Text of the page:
On October 26, the State Department released its third annual International Religious Freedom Report, which documents the status of religious freedom in 195 economies worldwide. The report is compiled and released under 1998's International Religious Freedom Act (IRFA).
On the same day, Secretary of State Colin Powell designated six countries and Afghanistan's Taliban regime as Countries of Particular Concern (CPCs). The countries were Burma, China, Iran, Iraq, North Korea, and Sudan. Such status makes a country subject to U.S. diplomatic and economic sanctions.
Nina Shea, director of Freedom House's Center for Religious Freedom and a commissioner of
the United States Commission on International Religious Freedom said the report is a "monumental effort"—but has flaws.
"It is better for the world of religious freedom to have this report than not to," Shea told Christianity Today last week. "But I find problems with the reporting on countries where the U.S. wants something such as oil or assistance in the war on terrorism."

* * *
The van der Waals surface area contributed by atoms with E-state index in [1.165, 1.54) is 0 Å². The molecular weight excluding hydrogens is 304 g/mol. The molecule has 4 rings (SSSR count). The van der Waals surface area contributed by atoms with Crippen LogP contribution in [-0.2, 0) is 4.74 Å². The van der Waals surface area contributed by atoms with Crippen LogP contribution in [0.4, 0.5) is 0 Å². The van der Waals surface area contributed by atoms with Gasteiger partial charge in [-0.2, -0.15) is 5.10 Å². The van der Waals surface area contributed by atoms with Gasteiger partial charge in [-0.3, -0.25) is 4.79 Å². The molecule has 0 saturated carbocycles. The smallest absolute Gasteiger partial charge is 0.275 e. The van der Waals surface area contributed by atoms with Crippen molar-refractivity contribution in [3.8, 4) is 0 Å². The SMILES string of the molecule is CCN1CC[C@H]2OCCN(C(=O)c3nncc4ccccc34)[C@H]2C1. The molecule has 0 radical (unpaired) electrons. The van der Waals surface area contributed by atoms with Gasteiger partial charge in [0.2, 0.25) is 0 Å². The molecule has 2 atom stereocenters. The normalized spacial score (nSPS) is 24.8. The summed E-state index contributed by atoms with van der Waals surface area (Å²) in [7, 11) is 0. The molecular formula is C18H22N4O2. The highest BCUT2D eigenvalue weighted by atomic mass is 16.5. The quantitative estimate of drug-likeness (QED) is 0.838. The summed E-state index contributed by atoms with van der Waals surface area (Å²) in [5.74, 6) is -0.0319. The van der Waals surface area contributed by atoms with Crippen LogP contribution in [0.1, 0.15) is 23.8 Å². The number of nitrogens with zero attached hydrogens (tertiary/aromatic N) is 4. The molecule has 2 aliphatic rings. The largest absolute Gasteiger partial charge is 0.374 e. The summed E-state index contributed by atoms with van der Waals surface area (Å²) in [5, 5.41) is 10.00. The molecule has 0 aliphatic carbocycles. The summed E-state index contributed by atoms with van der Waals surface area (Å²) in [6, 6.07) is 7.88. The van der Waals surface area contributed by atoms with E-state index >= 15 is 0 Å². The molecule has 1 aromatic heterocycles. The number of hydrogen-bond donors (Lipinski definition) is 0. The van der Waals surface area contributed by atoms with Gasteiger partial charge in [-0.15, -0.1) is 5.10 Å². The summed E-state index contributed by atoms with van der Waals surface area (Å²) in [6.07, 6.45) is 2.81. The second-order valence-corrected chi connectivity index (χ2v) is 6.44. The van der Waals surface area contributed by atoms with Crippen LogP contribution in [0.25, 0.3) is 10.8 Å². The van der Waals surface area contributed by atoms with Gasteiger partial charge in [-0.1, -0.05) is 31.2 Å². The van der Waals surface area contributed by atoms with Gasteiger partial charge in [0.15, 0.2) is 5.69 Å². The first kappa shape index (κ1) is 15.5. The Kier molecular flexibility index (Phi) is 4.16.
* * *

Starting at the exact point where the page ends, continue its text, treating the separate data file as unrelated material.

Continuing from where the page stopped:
The most glaring flaws, she said, appear in the report on Sudan, a country that has provided assistance in U.S. anti-terrorism efforts. "There is no real indication in the report that there is a genocide or jihad occurring," Shea said. The word jihad does appear, but only once and on page 5 of 6:
The Government is dominated by northern Muslims, while the southern ethnic groups fighting the civil war largely are followers of traditional indigenous religions or Christians. The Government has declared a "jihad" (Muslim holy war) against the southern rebels. One of the major factors in the continuation of the war is the Government refusal to agree to demands for a unified secular state.
Shea said the report's ...1
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